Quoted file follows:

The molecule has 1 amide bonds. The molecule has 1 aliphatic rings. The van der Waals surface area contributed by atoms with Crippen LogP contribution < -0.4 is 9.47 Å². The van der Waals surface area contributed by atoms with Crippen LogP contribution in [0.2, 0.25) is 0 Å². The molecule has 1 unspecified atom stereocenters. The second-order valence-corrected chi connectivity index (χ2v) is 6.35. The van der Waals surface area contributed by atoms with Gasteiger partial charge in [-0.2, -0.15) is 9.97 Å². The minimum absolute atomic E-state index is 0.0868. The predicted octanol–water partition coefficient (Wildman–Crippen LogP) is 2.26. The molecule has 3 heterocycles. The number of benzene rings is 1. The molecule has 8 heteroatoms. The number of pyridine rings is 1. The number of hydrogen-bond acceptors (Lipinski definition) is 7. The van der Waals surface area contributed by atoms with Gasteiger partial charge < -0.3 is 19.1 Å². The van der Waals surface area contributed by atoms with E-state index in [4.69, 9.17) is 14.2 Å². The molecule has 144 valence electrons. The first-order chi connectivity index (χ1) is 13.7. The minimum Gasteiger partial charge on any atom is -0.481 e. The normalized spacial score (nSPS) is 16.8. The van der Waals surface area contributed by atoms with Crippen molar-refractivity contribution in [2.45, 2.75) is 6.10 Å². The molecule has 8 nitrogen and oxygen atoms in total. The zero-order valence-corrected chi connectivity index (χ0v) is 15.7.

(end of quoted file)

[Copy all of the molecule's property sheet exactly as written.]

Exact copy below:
The molecule has 1 amide bonds. The molecule has 1 aliphatic rings. The van der Waals surface area contributed by atoms with Crippen LogP contribution < -0.4 is 9.47 Å². The van der Waals surface area contributed by atoms with Crippen LogP contribution in [0.2, 0.25) is 0 Å². The molecule has 1 unspecified atom stereocenters. The second-order valence-corrected chi connectivity index (χ2v) is 6.35. The van der Waals surface area contributed by atoms with Gasteiger partial charge in [-0.2, -0.15) is 9.97 Å². The minimum absolute atomic E-state index is 0.0868. The predicted octanol–water partition coefficient (Wildman–Crippen LogP) is 2.26. The molecule has 3 heterocycles. The number of benzene rings is 1. The molecule has 8 heteroatoms. The number of pyridine rings is 1. The number of hydrogen-bond acceptors (Lipinski definition) is 7. The van der Waals surface area contributed by atoms with Gasteiger partial charge < -0.3 is 19.1 Å². The van der Waals surface area contributed by atoms with E-state index in [4.69, 9.17) is 14.2 Å². The molecule has 144 valence electrons. The first-order chi connectivity index (χ1) is 13.7. The minimum Gasteiger partial charge on any atom is -0.481 e. The normalized spacial score (nSPS) is 16.8. The van der Waals surface area contributed by atoms with Crippen molar-refractivity contribution in [2.45, 2.75) is 6.10 Å². The molecule has 8 nitrogen and oxygen atoms in total. The zero-order valence-corrected chi connectivity index (χ0v) is 15.7.